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We may be getting ahead of ourselves assuming that Hillary Clinton will be next president, but let’s proceed on that (comforting) notion. Few are better prepared to preserve and improve upon the Affordable Care Act than Clinton, who’s long immersed herself in health care policy.

Obamacare is complicated — built that way to get past an army of vested interests and a hard wall of Republican opposition. But though it has things that need fixing, all in all, the program has been a success.

Obamacare has brought coverage to some 20 million more Americans. It’s made individual insurance cheaper than it was in 2010, according to Health Affairs. Average premiums are down. (The premiums going up would have risen more without the law.) And surprise, Obamacare will cost $2.6 trillion less over five years than earlier estimated, a recent Urban Institute study reports.

One undeniable frustration has been the high cost of coverage for many in the marketplace. Now some of those “found” trillions could go to raising subsidies, making coverage more affordable.

Clinton proposes a “buy in” option to Medicare for Americans 55 to 65. One must currently be 65 or older to automatically qualify for Medicare. Clinton would pay for this Medicare expansion through a higher investment surtax for upper-income people.

Lowering the Medicare age is a fine idea on several counts. Medicare has been good at controlling the cost of health care, and the beneficiaries love it. Since older people tend to use more health care than younger groups, moving them into Medicare takes some pressure off the insurers in Obamacare. At the same time, bringing younger old people into Medicare strengthens the Medicare risk pool.

Bernie Sanders promoted “Medicare for All” in his presidential run, and the idea is solid. Clinton’s gradual approach, “Medicare for More,” with better-planned funding, tops it for political palatability.

Assessing Donald Trump’s health care plan takes no time at all. Trump says he’d repeal Obamacare and replace it with “something terrific.”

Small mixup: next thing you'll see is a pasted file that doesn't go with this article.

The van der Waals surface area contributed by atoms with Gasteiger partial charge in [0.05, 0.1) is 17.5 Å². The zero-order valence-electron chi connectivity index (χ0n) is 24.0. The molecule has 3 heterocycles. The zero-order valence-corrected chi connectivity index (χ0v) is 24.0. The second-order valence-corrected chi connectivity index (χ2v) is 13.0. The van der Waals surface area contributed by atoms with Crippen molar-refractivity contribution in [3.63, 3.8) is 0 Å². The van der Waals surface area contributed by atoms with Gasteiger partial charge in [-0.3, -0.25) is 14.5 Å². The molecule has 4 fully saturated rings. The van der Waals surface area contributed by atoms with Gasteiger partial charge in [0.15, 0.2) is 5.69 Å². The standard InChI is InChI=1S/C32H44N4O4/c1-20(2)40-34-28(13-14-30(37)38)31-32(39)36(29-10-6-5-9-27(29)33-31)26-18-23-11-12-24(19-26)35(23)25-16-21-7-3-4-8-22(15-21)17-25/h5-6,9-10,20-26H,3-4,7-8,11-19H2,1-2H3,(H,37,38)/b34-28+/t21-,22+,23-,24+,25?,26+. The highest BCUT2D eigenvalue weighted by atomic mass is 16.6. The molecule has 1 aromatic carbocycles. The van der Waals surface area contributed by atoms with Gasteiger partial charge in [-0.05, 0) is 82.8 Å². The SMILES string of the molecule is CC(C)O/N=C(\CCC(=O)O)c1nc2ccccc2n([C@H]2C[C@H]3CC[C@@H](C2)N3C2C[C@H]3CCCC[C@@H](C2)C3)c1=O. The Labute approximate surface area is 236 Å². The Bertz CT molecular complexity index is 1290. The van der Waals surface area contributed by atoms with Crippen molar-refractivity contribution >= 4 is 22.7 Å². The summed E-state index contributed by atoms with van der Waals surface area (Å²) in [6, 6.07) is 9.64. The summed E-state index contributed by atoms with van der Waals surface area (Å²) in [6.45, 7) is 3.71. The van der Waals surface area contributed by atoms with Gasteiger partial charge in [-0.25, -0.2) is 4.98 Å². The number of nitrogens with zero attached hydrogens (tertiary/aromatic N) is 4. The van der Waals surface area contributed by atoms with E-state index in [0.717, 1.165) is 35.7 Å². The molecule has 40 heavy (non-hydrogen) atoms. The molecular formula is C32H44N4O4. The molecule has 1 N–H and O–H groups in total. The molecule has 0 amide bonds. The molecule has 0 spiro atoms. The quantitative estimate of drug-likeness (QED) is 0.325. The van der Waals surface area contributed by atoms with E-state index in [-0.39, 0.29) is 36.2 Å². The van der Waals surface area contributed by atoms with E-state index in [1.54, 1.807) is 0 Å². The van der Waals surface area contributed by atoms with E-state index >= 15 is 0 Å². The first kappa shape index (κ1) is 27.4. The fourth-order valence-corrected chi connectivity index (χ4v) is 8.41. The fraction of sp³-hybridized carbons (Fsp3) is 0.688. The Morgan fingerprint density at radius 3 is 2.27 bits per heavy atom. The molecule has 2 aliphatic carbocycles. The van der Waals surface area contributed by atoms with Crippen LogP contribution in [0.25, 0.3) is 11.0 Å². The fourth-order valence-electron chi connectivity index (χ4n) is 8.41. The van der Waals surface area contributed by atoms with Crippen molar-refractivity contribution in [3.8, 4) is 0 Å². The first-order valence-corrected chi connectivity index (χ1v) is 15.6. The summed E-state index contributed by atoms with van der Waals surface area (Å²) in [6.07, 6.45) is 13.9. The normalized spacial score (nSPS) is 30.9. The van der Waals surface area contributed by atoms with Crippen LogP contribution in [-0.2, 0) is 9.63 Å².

The Republican House replacement plan, released by Speaker Paul Ryan in June, offers more specifics. To its credit, the proposal recognizes the need for a strong government hand in guaranteeing access to health care — even as it opens the window for more privatization, which adds complexity.

Gone would be the mandate requiring everyone to obtain health coverage. To discourage people from seeking coverage only after they’ve become sick, the proposal lets insurers charge what they may to those who hadn’t been buying insurance. The average Joe understands the risks of not maintaining coverage and of getting seriously ill. Right?

Unlike Obamacare, the House Republican plan sets no national standards for minimum coverage: Ordinary people will read, study and compare insurance policies. Perhaps.

The Republican plan takes away from older Americans. It would not lower but raise the Medicare age to 67. This would unfortunately make the Medicare risk pool older and sicker. The proposal would also let private insurers charge a lot more than they do now to those not quite old enough for Medicare. Last but hardly least, it would move Medicare toward a voucher system.

The most serious flaw in the Republican plan is what’s missing: a price. If you’re not going to say how much it’s going to cost, why not throw in free facials on fur-lined couches?

Notably few Republicans these days call for repealing Obamacare without a replacement. A fully fleshed-out alternative would be most appreciated.

Clinton remains intent on keeping and making it better. Happily, the likelihood of her being in charge is rising. Health care mechanics is Clinton’s specialty, and that’s more good news for Obamacare.

Follow Froma Harrop on Twitter @FromaHarrop. She can be reached atfharrop@gmail.com. To find out more about Froma Harrop and read features by other Creators writers and cartoonists, visit the Creators Web page at www.creators.com.

Photo: The office building of health insurer Anthem is seen in Los Angeles, California February 5, 2015.   REUTERS/Gus Ruelas

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